Catch up on stories from the past week (and beyond) at the Slashdot story archive


Forgot your password?

Slashdot videos: Now with more Slashdot!

  • View

  • Discuss

  • Share

We've improved Slashdot's video section; now you can view our video interviews, product close-ups and site visits with all the usual Slashdot options to comment, share, etc. No more walled garden! It's a work in progress -- we hope you'll check it out (Learn more about the recent updates).


Comment: Best to get started (Score 3, Informative) 228

by Anthracene (#43099549) Attached to: Ask Slashdot: Advice For Summer Before Ph.D. Program?

Move to your new university and use the summer to do (at least one) research rotation.

Here's why: you said "for the next 5 years." I'm not sure where you got that time period from, but if you're doing your PhD in the US, you're going to find that it's a completely open ended process. This is *really* important to internalize, because every other form of education that you've had experience with has a fixed term: you do what they tell you to for the prescribed time period and at the end they hand you the diploma. You can't run down the clock on a PhD. You don't graduate until you can convince your advisor that you've done enough to merit the degree. And it's generally against your advisor's personal interests to let you graduate.

So, if you want to complete your degree in a reasonable period of time (e.g. 5 years), you have two tasks: 1) Find a lab with a research advisor who you like and trust, because you're putting your life in his or her hands. If you wouldn't give him/her copies of your keys and your ATM PIN, you shouldn't be in that lab. 2) Get established in that lab so you can start organizing and taking charge of your own project and working toward first-author publications.

The first step towards this is doing lab rotations. Summer is often a good time to do these, because your first year is likely to be filled up with classes which will make it difficult to spend enough time in a lab to really get a feel for it. Just make sure that the PI in whichever lab you're rotating in is going to be around (sometimes they are gone for months at a time in the summer) because the most important thing you need to get out of the rotation is deciding whether you trust the PI.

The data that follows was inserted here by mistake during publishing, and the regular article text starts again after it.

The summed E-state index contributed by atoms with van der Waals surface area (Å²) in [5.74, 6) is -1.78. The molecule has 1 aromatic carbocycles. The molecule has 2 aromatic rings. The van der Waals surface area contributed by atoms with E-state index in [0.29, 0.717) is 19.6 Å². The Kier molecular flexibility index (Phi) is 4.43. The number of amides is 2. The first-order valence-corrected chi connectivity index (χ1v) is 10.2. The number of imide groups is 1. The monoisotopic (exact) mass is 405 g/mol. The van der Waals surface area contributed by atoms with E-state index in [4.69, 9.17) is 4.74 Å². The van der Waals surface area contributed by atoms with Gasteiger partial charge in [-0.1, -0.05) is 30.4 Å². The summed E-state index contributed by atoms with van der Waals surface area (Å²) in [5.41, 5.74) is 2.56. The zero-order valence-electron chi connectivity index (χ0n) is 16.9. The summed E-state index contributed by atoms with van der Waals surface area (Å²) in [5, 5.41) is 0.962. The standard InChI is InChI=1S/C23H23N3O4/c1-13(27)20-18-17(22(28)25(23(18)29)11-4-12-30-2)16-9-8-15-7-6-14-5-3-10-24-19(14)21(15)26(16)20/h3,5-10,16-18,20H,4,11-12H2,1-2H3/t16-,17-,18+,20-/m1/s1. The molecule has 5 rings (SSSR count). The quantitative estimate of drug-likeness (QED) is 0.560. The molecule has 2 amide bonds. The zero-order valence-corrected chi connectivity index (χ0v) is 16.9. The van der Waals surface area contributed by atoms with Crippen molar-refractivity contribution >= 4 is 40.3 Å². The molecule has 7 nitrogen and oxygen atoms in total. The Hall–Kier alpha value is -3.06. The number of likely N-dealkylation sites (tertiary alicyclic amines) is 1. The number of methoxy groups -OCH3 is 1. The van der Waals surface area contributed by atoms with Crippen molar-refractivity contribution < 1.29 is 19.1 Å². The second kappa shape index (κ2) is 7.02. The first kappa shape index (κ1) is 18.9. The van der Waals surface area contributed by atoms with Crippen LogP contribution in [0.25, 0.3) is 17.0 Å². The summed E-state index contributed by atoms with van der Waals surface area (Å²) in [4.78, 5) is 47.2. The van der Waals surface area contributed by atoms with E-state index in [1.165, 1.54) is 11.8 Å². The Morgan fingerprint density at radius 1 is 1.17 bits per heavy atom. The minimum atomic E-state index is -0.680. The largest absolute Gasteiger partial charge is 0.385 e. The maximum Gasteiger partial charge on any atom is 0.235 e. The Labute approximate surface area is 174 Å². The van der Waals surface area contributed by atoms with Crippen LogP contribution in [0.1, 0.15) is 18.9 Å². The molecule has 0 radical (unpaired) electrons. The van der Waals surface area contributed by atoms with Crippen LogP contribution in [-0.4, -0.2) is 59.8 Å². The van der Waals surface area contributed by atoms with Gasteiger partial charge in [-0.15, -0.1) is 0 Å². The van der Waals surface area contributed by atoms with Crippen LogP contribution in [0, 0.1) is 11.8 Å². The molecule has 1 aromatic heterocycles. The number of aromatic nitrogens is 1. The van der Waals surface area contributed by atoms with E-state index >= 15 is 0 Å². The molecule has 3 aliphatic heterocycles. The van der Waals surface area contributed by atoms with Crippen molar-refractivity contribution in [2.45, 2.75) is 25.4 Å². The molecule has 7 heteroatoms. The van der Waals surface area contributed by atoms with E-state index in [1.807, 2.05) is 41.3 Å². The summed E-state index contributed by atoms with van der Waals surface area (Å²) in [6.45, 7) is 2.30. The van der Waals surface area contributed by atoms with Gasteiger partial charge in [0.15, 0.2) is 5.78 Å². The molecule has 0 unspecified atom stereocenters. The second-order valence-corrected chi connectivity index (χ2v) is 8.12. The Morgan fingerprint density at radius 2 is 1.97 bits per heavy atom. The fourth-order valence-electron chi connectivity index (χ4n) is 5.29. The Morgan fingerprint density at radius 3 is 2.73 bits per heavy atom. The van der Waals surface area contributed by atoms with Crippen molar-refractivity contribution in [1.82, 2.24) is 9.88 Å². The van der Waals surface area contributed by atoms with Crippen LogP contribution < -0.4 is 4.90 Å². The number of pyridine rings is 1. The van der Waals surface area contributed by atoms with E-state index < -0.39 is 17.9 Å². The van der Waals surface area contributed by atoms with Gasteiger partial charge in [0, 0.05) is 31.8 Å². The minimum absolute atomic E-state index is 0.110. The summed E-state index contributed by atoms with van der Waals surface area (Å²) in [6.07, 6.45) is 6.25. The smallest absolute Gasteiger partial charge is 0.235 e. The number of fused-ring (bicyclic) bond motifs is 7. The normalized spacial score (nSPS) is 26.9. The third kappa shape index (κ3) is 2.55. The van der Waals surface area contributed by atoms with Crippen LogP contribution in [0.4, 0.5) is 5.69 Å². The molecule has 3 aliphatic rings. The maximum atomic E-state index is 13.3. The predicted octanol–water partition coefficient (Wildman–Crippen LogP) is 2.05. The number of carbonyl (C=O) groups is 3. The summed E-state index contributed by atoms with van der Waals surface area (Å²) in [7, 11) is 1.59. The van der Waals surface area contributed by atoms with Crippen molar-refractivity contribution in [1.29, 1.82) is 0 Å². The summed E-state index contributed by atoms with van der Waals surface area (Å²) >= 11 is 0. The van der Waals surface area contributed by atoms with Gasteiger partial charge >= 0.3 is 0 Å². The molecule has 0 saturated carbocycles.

I suspect there will be several threads of people recommending various voyages of self-discovery or self-education. If you had something that you really *wanted* to do, I wouldn't try to talk you out of it, but from the way you've phrased your question it doesn't really sound like there is, and there's no point finding a new hobby this summer that you won't have time to continue once you start your program.

Best of luck with your program.

Comment: Re:Med School (Score 1) 454

by Anthracene (#41678103) Attached to: Faculty To Grad Students: Go Work 80-Hour Weeks!

As a current resident, I feel obligated to point out that there have actually been some real improvements in the past 10 years on resident work hours. The most important ones being:
* No more than 80 hours worked in a week (Many surgery residencies previously averaged up to 100.)
* No more than 30 hours in a row (Previously 36 was the standard; 48 was not unheard of.)
* 4 days completely off out of every 4 weeks.
There are some loopholes (e.g. you can stretch the 80 hours to 88 if the time is categorized creatively) and abuses (some programs encourage their residents to under-report time), but I think it's generally a big step in the right direction for patient safety and resident quality of life.
Something to think about: These rules only apply to residents, who are always supervised to at least some extent. They don't apply to attendings (fully boarded doctors). So you won't be treated by a resident who hasn't slept in 72 hours, but if you're in a non-teaching hospital it's still possible that the non-resident doctor treating you there hasn't slept in 72 hours.

Comment: Re:Not very (Score 3, Interesting) 160

by Anthracene (#22255174) Attached to: A Torrid Tale of Plagiarizing Paleontologists
I have (as far as I know) never been maliciously plagiarized, but I have been surprised at how many times I've been plagiarized by papers that cite my own. Clearly, they're not trying to hide anything, or they wouldn't have bothered to cite the paper that they're copying from, but there seem to be many authors who don't see anything wrong with lifting a paragraph and just changing a couple words. Certainly the few I've contacted about doing this have seemed very surprised that I should think there's anything wrong with it. Obviously this kind of thing isn't as serious as what's being alleged in TFA, since none of them were claiming credit for my ideas or work, but I think it is a point along the continuum of laziness and dishonesty of grabbing something that's someone else's rather than doing it yourself.

You are false data.